As controversy surrounded Bonds and his time as the Giants centerpiece was drawing to a close, they had a choice: move forward and wait for Bonds to depart and hope that they could replace him with a glossy name; or jump in, grab a player with a quirky enough personality to make him interesting and on-field ability to place him at the forefront. With the 2007-2008 list of free agents looking even worse than the year before, they grabbed Zito and they paid him a lot of money.
He was up-and-down in 2007, but pitched okay; he looked terrible in 2008 as his velocity was down to the low 80s (if that) and his sharp breaking curve was gone. In 2009, he pitched better, but was similar to what he'd been in 2007. His velocity crept back up to the upper 80s; and his curve regained some semblance of its sharpness. Even as his record was nothing to brag about (10-13), his ancillary numbers were quite solid (4.03 ERA; 192 innings; 179 hits; 81 walks; 154 strikeouts). If the Giants were a better hitting club, Zito would've won 16 games easily.
What also has to be taken into account is how Zito is utilized by manager Bruce Bochy.
An ace pitcher is given leeway to work his way out of trouble. Zito has lost that cachet with his manager. Because his command is poor and he racks up high pitch counts; because his stuff has become so pedestrian; because he blows up at a second's notice and gives up a hit, a walk and a 3-run homer before a reliever can even get his warmup jacket off, Zito is not accorded the rope that Tim Lincecum and Matt Cain are.
By the fifth inning, even if he's rolling along with a 2-hit shutout, Bochy already has it in mind how much longer he's going to be able to go with his starter. The Giants popgun offense made this a necessity to win games. They couldn't afford to see a 3-spot go up on the board in the sixth inning, so concessions were made and a seeming lack of respect for a pitcher with Zito's resume; with his salary; and with a Cy Young Award in order to achieve that ultimate end----winning.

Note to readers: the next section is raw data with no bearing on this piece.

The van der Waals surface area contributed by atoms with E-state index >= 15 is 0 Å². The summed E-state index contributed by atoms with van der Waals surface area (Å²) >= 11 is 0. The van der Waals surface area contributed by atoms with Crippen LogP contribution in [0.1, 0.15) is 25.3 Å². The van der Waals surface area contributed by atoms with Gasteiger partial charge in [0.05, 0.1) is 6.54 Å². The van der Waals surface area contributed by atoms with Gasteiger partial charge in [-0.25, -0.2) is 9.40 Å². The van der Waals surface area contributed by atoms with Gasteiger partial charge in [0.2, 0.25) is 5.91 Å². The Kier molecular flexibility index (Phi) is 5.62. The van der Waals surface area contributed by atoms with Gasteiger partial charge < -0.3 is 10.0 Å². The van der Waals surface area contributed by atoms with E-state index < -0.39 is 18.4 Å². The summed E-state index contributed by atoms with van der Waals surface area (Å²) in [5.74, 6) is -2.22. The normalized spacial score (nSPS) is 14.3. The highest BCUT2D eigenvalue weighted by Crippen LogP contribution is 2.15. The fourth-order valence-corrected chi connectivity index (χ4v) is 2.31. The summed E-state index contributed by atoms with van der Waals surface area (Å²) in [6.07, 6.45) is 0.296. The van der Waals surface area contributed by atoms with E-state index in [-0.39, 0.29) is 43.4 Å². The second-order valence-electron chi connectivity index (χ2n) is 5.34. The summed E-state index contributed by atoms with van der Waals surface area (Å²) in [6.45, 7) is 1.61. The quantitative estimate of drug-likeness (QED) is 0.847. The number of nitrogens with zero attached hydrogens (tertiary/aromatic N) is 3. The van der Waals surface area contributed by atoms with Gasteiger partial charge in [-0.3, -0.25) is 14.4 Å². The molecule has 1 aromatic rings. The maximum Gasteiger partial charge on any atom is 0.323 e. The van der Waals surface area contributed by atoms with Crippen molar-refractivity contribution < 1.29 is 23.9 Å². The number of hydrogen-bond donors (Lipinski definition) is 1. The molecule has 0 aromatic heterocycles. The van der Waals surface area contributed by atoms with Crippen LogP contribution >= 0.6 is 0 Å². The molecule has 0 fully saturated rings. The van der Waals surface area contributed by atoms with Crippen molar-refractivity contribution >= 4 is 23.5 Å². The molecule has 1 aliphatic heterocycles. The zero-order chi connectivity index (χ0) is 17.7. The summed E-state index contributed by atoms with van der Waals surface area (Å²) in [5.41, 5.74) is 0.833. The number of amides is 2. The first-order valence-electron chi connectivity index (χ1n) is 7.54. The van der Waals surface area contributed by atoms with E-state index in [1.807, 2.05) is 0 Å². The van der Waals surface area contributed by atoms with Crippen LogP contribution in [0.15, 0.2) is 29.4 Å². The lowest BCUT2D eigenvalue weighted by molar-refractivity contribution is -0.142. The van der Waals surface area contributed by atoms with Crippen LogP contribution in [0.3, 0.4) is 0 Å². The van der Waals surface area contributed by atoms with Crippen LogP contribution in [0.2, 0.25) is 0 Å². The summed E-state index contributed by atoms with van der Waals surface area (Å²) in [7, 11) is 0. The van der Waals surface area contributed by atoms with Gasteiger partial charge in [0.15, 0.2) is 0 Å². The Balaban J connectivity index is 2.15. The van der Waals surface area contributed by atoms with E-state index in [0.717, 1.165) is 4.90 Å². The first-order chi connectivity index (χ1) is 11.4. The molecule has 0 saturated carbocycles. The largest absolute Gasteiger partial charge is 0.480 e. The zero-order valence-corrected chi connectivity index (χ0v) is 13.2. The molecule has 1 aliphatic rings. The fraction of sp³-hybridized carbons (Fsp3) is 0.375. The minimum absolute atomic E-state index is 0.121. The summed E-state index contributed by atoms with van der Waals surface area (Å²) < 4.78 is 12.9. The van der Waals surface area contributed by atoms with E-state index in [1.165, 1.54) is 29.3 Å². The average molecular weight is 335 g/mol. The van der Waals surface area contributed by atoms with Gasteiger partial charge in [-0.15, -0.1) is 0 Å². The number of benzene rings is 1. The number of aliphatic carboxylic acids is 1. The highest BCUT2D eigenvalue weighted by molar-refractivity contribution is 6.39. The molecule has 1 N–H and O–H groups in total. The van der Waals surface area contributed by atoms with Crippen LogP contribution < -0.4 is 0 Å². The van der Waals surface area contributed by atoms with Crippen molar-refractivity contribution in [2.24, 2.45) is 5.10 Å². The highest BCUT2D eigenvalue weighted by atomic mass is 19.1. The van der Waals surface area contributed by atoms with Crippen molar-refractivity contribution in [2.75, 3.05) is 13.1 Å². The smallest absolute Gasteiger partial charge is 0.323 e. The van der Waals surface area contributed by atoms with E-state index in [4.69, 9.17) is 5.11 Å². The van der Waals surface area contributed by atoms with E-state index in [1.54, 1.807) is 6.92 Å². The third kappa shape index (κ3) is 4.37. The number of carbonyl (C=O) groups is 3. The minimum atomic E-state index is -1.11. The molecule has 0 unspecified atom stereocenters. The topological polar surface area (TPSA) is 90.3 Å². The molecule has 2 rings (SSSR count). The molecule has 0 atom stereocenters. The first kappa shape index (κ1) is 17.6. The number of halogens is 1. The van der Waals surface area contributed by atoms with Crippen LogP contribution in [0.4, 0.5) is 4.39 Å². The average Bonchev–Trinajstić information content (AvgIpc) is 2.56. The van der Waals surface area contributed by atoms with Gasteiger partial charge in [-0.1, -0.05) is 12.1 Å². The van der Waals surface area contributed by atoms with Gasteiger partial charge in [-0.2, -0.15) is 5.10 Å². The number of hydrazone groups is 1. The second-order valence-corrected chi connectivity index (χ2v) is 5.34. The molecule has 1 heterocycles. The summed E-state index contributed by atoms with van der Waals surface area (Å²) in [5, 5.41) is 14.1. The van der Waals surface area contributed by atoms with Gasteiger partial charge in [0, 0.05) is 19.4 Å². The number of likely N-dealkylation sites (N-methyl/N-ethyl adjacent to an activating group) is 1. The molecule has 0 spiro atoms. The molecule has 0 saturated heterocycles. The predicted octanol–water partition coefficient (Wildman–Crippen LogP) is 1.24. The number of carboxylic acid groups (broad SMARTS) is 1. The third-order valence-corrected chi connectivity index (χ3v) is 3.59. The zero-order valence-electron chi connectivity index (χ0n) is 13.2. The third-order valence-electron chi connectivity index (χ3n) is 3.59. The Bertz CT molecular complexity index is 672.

It wasn't personal. Zito didn't like seeing his manager ambling out to the mound in the fifth and sixth innings, motioning to the bullpen and taking the ball when he'd give up little more than a single and a walk, but it was the right thing to do. Neither Zito nor his manager had any margin for error because of Zito's stuff is still good enough to get hitters out; but not good enough to give him "one more batter" that the Johan Santanas are going to get.
So what is Barry Zito now? Is he "solid"? Is he a "sunk cost"?
He's a serviceable third starter from whom the club knows what to expect; they've come up with a plan for utilizing him whether he likes it or not. If he were pitching for the Yankees, Red Sox or Angels, he'd win 18 games simply because of the lineups and bullpens. But he's pitching for the Giants, who didn't have the offense to pick him up when he got yanked after 5 innings and 100 pitches. He's still capable of pitching a great game; but he's always on the hair trigger to seeing things explode. The manager knows this; and while it's a something of a slap in the face to Zito, the Giants are using him correctly.